Forgot your password?
typodupeerror

Comment: Re:Yes, but... (Score 1) 331

by Rei (#47508393) Attached to: MIT's Ted Postol Presents More Evidence On Iron Dome Failures

Contary to popular belief, broomsticks can't fly and are not aerodynamic.

If 16th century India could do it... (why a person would believe that the warhead has to be the frontmost part of a rocket is beyond me, given that the interceptors themselves aren't built that way - yet the entire logic behind the interceptor's detonation system relies on that assumption)

In any case the missile will miss its intended target if it was hit by shrapnel.

Nope.

Comment: Re:Maybe (Score 2) 331

by Rei (#47508237) Attached to: MIT's Ted Postol Presents More Evidence On Iron Dome Failures

1. A hit by a few pieces of shrapnel each weight no more than a few grams is not going to have a noticeable impact on something that's dozens of kilograms moving at roughly half their speed. It's simple physics.

2. The warhead is the whole point. A warhead-less rocket won't penetrate your roof. If you're out walking in the park and it lands on your head you might get seriously injured, but apart from that. no.

3. What are you talking about? The payload of the Tamir interceptors is is 11kg, that's no secret. And again, it's not designed to work by concussion, it's designed to work by shrapnel. The energy of the explosion is mostly spent in the process of creating high velocity shrapnel fragments.

Beyond that, the length of time of any exposure here to any explosive force is simply miniscule. The rockets pass each other at a rate of 1200 meters per second - nearly half the speed of the explosive shrapnel itself. Even if they passed directly past nearly grazing each other (which is grossly implausible), they'd only be within a meter of each other for less than two milliseconds. And even things that are right near explosions the whole time get surprisingly little push from blast shockwaves (Mythbusters did a full episode about this). Relevant push from explosions requires confinement of the gasses.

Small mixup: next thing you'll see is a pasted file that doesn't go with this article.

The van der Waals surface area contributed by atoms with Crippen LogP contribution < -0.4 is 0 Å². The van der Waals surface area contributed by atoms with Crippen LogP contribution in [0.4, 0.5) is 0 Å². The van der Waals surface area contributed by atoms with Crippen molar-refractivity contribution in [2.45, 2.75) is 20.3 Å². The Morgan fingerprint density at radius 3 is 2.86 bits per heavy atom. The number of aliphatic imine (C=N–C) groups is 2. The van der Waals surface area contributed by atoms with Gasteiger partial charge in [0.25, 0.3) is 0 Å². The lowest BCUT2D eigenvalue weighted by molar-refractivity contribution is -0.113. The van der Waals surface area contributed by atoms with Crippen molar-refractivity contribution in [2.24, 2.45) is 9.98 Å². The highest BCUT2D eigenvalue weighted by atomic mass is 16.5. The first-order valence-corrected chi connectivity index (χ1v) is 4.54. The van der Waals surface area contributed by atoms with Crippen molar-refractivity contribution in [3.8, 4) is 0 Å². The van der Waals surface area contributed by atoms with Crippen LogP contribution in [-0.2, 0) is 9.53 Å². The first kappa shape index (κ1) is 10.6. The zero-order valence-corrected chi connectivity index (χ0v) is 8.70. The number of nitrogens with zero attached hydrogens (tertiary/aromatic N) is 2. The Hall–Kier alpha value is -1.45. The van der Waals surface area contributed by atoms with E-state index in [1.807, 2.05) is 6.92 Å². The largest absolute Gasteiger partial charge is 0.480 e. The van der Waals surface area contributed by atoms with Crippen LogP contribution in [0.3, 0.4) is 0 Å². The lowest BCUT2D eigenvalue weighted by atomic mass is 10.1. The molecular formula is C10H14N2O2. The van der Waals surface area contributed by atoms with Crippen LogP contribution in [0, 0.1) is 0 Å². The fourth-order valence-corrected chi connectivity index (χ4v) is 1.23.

Comment: Re:5% 0%. (Score 1) 331

by Rei (#47507185) Attached to: MIT's Ted Postol Presents More Evidence On Iron Dome Failures

Israel's GDP is the equivalent of about US$250 billion. They can easily afford tens of thousands of intercept missiles if it keeps the population safe.

And Palestine's is 4B GDP. Yes, they're poor, but not *that* poor. They can afford to spot weld fins onto a piece of drainage pipe, drill holes into a bit of steel plate and spot weld it on, fill it with sugar and fertilizer, and attach onto the front end a hollow shell containing several kilos of smuggled or homemade explosives triggered by a bullet casing connected to a nail and a spring. That's literally all a Qassam rocket is.